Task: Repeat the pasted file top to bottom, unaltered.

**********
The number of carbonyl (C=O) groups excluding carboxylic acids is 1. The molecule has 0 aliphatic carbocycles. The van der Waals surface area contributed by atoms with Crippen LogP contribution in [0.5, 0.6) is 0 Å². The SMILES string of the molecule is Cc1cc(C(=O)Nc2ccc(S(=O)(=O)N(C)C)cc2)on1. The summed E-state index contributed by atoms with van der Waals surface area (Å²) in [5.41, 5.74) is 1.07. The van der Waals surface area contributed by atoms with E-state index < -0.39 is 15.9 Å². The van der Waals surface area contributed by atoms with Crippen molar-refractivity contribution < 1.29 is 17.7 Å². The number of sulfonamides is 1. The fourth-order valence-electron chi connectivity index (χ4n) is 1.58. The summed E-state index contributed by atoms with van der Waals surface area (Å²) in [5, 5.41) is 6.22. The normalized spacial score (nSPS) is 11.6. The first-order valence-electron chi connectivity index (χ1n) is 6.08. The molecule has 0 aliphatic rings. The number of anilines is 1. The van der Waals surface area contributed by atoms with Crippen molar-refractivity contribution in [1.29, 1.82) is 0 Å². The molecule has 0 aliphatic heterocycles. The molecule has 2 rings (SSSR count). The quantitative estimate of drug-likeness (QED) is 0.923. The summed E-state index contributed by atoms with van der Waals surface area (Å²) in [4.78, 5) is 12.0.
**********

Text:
The number of carbonyl (C=O) groups excluding carboxylic acids is 1. The molecule has 0 aliphatic carbocycles. The van der Waals surface area contributed by atoms with Crippen LogP contribution in [0.5, 0.6) is 0 Å². The SMILES string of the molecule is Cc1cc(C(=O)Nc2ccc(S(=O)(=O)N(C)C)cc2)on1. The summed E-state index contributed by atoms with van der Waals surface area (Å²) in [5.41, 5.74) is 1.07. The van der Waals surface area contributed by atoms with E-state index < -0.39 is 15.9 Å². The van der Waals surface area contributed by atoms with Crippen molar-refractivity contribution < 1.29 is 17.7 Å². The number of sulfonamides is 1. The fourth-order valence-electron chi connectivity index (χ4n) is 1.58. The summed E-state index contributed by atoms with van der Waals surface area (Å²) in [5, 5.41) is 6.22. The normalized spacial score (nSPS) is 11.6. The first-order valence-electron chi connectivity index (χ1n) is 6.08. The molecule has 0 aliphatic rings. The number of anilines is 1. The van der Waals surface area contributed by atoms with Crippen molar-refractivity contribution in [1.29, 1.82) is 0 Å². The molecule has 0 aliphatic heterocycles. The molecule has 2 rings (SSSR count). The quantitative estimate of drug-likeness (QED) is 0.923. The summed E-state index contributed by atoms with van der Waals surface area (Å²) in [4.78, 5) is 12.0.